Updated July 18, 2017
LLANO, Texas — Exactly one year ago, hoping to rebound from a season of edging the pro football betting lines by a single percent, I looked for help. I read every preseason pro football magazine on whatever newsstands I could find that were still in existence.
After devouring the data of experts, I built spreadsheets with numerical evaluations of every starting player and key special teamer. My offseason work was rewarded when I hit above 80 percent of my September 2016 NFL picks. Granted, I did not try to pick every game, which is folly, but called at least six games every week, attained 63% for the season.
This summer I’ve weeded out the publications that didn’t add much to my knowledge. I’m focusing on the two mags that were the most helpful last preseason and throughout the season: Pro Football Weekly Preview and Lindy’s Pro Football.
PFW Preview, which is all that remains of the once mighty PFW empire based in Chicago, offers concise commentary and numerical ratings of just about every above-average starter in the NFL.
Of course the brand is not what it was when the late Joel Buchsbaum was the evaluator. Buchsbaum, of Brooklyn, had a voice like Bugs Bunny, but he could assess and explain football talent as well as any Hall of Fame coach. He talked football better than anyone, because he listened better.
He had a photographic memory that was encyclopedic. When I interviewed him on the phone, he could provide details on the most obscure prospects without pausing to check his notes or data base.
Of course, someone who has no life cannot live long. Gaunt for years, Buchsbaum died at 48, in 2002.
Surprisingly, his successors have done him proud in their coverage of the NFL and especially the incoming freshman class and the ups and downs of free-agency.
For the eager fan gazing toward opening weekend, PFW cites Philadelphia as the best worst-to-first candidate in the eight divisions. The rookie quarterback of 2016, Carson Wentz, who pushed Sam Bradford to Minnesota, was better than his modest stats, a TD-to-picks ratio of 16/14.
Wentz was impaired by an O-line that for the most part was either injured, mentally depressed or suspended. Much worse than that, he was trying to connect with some of the most inept wide receivers in the league.
PFW sees the Eagles perhaps rising because “Wentz received two big-play WRs, Alshon Jeffery and Torrey Smith and a trio of explosive mid-rounders.”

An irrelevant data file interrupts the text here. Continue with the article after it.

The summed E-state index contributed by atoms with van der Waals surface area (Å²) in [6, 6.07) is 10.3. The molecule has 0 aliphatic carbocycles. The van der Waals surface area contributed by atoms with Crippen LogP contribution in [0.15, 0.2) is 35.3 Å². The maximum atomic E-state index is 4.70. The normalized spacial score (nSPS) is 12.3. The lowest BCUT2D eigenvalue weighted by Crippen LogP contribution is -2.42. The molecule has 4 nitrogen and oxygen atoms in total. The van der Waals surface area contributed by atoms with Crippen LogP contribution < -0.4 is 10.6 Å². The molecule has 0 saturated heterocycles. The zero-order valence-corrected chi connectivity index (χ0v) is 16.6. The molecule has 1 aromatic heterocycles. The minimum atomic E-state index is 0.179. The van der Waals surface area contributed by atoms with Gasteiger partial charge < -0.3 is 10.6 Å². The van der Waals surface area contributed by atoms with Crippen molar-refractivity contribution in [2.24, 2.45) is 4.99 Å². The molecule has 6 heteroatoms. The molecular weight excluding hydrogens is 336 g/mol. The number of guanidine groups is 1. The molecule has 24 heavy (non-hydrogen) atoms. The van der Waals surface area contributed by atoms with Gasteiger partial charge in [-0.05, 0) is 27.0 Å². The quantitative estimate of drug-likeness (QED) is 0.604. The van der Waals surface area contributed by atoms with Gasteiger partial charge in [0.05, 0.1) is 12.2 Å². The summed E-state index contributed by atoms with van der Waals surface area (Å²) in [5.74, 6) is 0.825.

Of all the mags I’ve seen, PFW offers the most useful data — stats, depth charts, rosters arranged numerically with columns for players’ measurements and age.
Television announcers these days are more committed to telling their vignettes than to telling us who made the tackle or stumbled in coverage. So I need to know more than the number on the back.
With Lindy’s you get lots more: a comment line for everyone who might make the team. So whenever there’s an injury, even if late in the season, you can find a reliable evaluation of the new starter. To beat the betting line, you have to know who’s ready to step into the O-line.
Lindy’s spears the overrated. Minnesota Vikings Pro Bowler Anthony Barr “needs to stop coasting.”
It’s not so important who they pick to win the Super Bowl, and I don’t see anyone picking against New England. The laws of probability tell me it’s likely to be someone else. There are always injuries.
The Lombardi Trophy will go to a team that has less than its fair share of injuries and has stalwart performance from backup talent. So if we’re planning to bet on these games, we need to know how good these second-teamers are. Who will be the next James White or Martellus Bennett or Marcus Cannon to rise from the bench and become a Super Bowl hero?
The coaches may know, but you cannot trust their evaluations. They play the media as much as they play anyone. Pardon me for shilling, but PFW and Lindy’s seem to be honest and hard-working.
As for the college scene, the must-buy is Phil Steele’s College Football Preview. Never has the phrase too much information been so appropriate. There’s more history here than you can learn from most Texas high schools. Steele’s prose is burdened by lingo that reads like audibles: “VHT . . . PS#96 . . .”
It takes effort to plow through this thing, but if you’re interested in investing in college football predicting, Steele is worth the grind. He’s the best there is at tracking the transition from last season to this season.
He boasts of producing “the most accurate magazine for 19 years” and provides a page of analytics to support his case. When he ranked Texas A&M No. 31, the temperature rose a few degrees on Kevin Sumlin’s seat.
No surprise in picking Alabama No. 1, or Ohio State No. 2, or thinking national champion Clemson replaces Deshaun Watson well enough to be a top-10 team.
But Steele offers surprises elsewhere. He has the reigning Heisman Trophy winner, Louisville’s Lamar Jackson, as his second-team All-America QB, behind the unwieldy, slow-delivering Sam Darnold of USC. Not that Jackson is losing skill, he’s losing most of his supporting cast.
In his list of top 44 QB’s – and contradicting his All-America selections, Steele ranks Jackson fifth, just behind Wyoming’s Josh Allen, who looks like an NFL linebacker – thick neck, 6-foot-5, 245 pounds. Though he completed only 56% last season, Allen is climbing on the draft boards. At this time he projects to be the first choice, as a junior, in the 2018 draft.
Steele presents enough data to establish each team’s preseason strength, and like Lindy’s on the NFL, he provides ample info on the second-teamers who could soon be starters.
It’s interesting that he sees a change in quarterbacking at College Station, with redshirt freshman Nick Starkel supplanting senior Jake Hubenak. Sumlin has refused to reveal his decision on QB1. But I have the feeling Phil Steele knows.